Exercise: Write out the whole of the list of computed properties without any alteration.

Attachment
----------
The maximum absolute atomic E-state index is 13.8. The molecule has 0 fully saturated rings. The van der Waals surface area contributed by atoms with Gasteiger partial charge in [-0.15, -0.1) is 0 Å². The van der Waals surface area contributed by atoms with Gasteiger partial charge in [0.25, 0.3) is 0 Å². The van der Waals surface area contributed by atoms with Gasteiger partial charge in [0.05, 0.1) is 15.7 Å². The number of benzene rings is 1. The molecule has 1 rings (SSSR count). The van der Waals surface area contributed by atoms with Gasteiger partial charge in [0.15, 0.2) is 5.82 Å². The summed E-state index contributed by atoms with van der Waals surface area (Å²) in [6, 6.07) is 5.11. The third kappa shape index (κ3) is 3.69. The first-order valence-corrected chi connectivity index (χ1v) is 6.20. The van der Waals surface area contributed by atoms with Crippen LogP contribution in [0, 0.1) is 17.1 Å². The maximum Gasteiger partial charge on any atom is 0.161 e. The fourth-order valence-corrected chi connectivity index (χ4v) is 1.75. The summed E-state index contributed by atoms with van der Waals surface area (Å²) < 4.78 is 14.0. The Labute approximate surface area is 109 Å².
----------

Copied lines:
The maximum absolute atomic E-state index is 13.8. The molecule has 0 fully saturated rings. The van der Waals surface area contributed by atoms with Gasteiger partial charge in [-0.15, -0.1) is 0 Å². The van der Waals surface area contributed by atoms with Gasteiger partial charge in [0.25, 0.3) is 0 Å². The van der Waals surface area contributed by atoms with Gasteiger partial charge in [0.05, 0.1) is 15.7 Å². The number of benzene rings is 1. The molecule has 1 rings (SSSR count). The van der Waals surface area contributed by atoms with Gasteiger partial charge in [0.15, 0.2) is 5.82 Å². The summed E-state index contributed by atoms with van der Waals surface area (Å²) in [6, 6.07) is 5.11. The third kappa shape index (κ3) is 3.69. The first-order valence-corrected chi connectivity index (χ1v) is 6.20. The van der Waals surface area contributed by atoms with Crippen LogP contribution in [0, 0.1) is 17.1 Å². The maximum Gasteiger partial charge on any atom is 0.161 e. The fourth-order valence-corrected chi connectivity index (χ4v) is 1.75. The summed E-state index contributed by atoms with van der Waals surface area (Å²) < 4.78 is 14.0. The Labute approximate surface area is 109 Å².